• Limit alcohol intake to no more than 1 oz of ethanol per day for men (this roughly equals 2 pints of beer, 2 glasses of wine, or 2 shots of 100-proof whiskey) and 0.5 oz for women and lighter-weight individuals.
  • Increase and maintain aerobic physical activity (30 to 40 minutes most days per week).
  • Reduce salt intake to less than 2,400 mg sodium or 6,000 mg sodium chloride per day.
  • Maintain adequate intake of calcium (1,000 to 1,500 mg per day for adults) and potassium (approximately 2,000 mg per day for adults) for optimum health.
  • Improve overall cardiovascular health by quitting smoking and reducing saturated fat and cholesterol intake.
  • Reduce stress—since ongoing stressful circumstances, such as job dissatisfaction, may contribute to the development of hypertension, stress management may lower elevated blood pressure.

Medications

Medication is recommended for people with sustained systolic pressure above 160 mm Hg or diastolic pressure above 100 mm Hg. There are several medications available to treat hypertension, and the medications prescribed depend on each individual case. 10% of patients may require as many as three drugs to control their condition.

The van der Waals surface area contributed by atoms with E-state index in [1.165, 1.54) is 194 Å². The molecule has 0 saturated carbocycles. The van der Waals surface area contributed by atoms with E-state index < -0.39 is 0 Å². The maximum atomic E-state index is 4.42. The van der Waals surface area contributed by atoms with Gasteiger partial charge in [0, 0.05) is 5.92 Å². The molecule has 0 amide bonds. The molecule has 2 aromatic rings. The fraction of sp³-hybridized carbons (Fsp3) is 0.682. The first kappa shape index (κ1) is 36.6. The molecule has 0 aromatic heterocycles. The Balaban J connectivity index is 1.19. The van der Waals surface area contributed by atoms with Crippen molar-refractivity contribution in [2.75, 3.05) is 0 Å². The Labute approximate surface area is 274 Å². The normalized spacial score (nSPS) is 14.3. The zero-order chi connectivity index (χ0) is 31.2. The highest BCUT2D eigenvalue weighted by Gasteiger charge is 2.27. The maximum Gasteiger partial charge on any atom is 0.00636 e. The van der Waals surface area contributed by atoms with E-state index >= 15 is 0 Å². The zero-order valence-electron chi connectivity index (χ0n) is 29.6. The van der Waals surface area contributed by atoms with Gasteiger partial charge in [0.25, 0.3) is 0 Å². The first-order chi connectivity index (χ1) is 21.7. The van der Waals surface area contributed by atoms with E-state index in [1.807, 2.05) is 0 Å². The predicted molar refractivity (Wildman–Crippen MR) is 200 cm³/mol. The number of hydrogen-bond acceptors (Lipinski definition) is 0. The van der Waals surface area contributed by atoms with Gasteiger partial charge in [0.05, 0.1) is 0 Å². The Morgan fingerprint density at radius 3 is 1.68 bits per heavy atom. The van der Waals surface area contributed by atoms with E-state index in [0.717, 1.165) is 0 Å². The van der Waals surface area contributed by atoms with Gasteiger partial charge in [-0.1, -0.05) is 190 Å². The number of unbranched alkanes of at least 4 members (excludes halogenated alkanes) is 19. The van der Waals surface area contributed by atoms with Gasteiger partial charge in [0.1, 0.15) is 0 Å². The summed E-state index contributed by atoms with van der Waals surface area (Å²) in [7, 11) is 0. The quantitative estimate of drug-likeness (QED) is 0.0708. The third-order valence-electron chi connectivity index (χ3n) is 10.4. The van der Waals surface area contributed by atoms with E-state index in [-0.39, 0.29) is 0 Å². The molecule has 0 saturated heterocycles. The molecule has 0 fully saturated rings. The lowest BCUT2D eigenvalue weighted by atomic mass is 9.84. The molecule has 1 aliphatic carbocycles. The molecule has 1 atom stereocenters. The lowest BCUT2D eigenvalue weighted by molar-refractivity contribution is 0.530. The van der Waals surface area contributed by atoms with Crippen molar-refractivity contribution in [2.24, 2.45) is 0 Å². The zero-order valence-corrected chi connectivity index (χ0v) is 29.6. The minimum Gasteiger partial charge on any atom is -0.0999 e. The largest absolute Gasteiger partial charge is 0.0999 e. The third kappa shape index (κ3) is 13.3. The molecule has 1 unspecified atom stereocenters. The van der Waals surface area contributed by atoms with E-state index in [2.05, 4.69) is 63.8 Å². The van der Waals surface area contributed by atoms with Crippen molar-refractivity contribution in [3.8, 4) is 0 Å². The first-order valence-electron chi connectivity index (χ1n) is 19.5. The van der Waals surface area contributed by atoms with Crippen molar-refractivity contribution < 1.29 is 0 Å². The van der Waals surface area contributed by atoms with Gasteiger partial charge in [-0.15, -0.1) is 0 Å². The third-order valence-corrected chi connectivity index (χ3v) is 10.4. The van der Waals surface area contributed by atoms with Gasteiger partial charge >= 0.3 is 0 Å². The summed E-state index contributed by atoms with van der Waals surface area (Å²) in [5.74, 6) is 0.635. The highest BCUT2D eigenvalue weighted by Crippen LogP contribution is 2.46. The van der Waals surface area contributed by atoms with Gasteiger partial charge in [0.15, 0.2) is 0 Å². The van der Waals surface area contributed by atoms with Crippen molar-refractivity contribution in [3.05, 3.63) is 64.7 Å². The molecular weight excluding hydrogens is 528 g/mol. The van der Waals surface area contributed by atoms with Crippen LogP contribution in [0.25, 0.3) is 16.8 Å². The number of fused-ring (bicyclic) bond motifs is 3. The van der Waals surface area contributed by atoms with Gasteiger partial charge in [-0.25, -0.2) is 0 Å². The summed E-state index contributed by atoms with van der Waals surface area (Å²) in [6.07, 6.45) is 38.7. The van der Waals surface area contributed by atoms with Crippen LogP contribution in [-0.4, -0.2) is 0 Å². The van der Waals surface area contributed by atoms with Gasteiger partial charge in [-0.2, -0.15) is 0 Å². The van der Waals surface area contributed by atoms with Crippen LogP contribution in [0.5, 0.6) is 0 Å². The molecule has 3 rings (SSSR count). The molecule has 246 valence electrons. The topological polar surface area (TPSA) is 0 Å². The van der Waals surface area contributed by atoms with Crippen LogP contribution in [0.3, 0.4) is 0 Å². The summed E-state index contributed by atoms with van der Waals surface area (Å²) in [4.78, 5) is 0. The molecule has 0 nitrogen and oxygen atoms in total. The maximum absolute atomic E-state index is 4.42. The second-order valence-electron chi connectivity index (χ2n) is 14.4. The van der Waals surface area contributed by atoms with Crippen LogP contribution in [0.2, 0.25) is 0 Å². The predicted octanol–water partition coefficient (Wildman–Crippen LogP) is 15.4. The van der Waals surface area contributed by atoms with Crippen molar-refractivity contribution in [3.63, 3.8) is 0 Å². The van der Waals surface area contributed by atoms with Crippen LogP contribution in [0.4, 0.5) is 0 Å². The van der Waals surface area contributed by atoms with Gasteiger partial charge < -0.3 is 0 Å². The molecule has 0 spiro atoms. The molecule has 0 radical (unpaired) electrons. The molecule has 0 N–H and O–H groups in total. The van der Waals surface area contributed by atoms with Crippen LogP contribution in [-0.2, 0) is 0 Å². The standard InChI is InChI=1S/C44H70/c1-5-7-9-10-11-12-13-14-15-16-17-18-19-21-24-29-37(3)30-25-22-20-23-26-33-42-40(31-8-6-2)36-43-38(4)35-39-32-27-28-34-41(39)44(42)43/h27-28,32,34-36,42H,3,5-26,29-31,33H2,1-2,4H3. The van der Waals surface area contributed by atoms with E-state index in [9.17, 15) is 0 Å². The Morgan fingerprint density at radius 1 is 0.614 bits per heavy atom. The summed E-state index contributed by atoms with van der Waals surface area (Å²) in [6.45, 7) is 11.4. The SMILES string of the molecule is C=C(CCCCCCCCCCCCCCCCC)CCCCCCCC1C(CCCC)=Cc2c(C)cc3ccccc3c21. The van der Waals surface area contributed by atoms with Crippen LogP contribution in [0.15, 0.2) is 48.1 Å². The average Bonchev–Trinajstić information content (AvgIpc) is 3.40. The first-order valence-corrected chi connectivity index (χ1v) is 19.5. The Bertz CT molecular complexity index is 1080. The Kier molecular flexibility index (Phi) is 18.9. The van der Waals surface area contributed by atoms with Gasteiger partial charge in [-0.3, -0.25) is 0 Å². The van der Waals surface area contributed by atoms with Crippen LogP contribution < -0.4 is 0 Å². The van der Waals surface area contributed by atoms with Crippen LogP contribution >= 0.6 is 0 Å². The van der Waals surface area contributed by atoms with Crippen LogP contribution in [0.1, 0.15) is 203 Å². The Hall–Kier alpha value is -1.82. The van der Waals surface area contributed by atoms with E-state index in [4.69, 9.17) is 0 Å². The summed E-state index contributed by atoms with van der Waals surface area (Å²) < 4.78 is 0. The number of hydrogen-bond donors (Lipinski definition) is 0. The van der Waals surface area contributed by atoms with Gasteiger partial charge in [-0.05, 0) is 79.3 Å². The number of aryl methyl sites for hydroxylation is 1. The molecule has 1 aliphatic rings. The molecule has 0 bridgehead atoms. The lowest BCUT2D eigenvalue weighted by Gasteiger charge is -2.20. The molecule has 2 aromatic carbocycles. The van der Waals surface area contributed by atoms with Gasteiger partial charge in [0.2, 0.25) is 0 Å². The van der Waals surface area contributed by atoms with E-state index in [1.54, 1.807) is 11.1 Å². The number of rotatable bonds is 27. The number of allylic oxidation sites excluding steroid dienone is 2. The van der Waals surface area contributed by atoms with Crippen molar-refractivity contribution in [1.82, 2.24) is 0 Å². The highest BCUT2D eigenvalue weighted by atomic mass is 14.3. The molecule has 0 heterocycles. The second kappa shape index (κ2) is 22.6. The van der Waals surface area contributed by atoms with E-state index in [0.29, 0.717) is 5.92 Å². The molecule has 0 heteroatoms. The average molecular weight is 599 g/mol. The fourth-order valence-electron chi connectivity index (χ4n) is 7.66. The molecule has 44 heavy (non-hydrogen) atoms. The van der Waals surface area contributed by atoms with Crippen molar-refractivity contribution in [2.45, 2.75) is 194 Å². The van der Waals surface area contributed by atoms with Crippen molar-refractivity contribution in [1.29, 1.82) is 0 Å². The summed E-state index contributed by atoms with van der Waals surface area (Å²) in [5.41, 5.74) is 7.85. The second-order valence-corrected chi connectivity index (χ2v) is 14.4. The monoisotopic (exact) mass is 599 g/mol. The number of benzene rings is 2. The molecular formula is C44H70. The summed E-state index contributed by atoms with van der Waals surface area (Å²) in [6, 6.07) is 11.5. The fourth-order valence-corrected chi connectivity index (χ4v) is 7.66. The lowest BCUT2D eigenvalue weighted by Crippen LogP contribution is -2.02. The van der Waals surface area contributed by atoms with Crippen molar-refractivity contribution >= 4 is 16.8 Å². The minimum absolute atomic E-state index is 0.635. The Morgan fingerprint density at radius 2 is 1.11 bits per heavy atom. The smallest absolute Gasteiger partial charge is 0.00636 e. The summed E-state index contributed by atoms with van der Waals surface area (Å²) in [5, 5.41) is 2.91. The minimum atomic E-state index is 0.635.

Some of the most commonly prescribed medications include the following.

Diuretics

Diuretics help the kidneys eliminate sodium and water from the body. This decreases the volume of blood in the body and lowers blood pressure.

There are three types of diuretics: thiazide, loop, and potassium-sparing. The effects of these and other types of medications used to treat hypertension follow.

  • Thiazide diuretics (such as hydrochlorothiazide)—tend to deplete potassium and may increase cholesterol and blood sugar; should not be used by people with gout or diabetes
  • Loop diuretics (such as furosemide and bumetanide)—also tend to lower potassium levels
  • Potassium-sparing diuretics (such as spironolactone)—this class does not lower potassium, but side effects may include excessive breast development in men

Other medications used to treat hypertension include:

  • Beta-blockers (such as acebutolol, atenolol, metoprolol, nadolol, and propranolol)—slow the heart rate down (thereby reducing the workload on the heart) and diminish stress hormones in the body (which allows blood vessels to relax); side effects may include depression, insomnia, fatigue, and sexual dysfunction; these medications should not be used in the case of heart failure and airway diseases such as emphysema; they should also be avoided by people with diabetes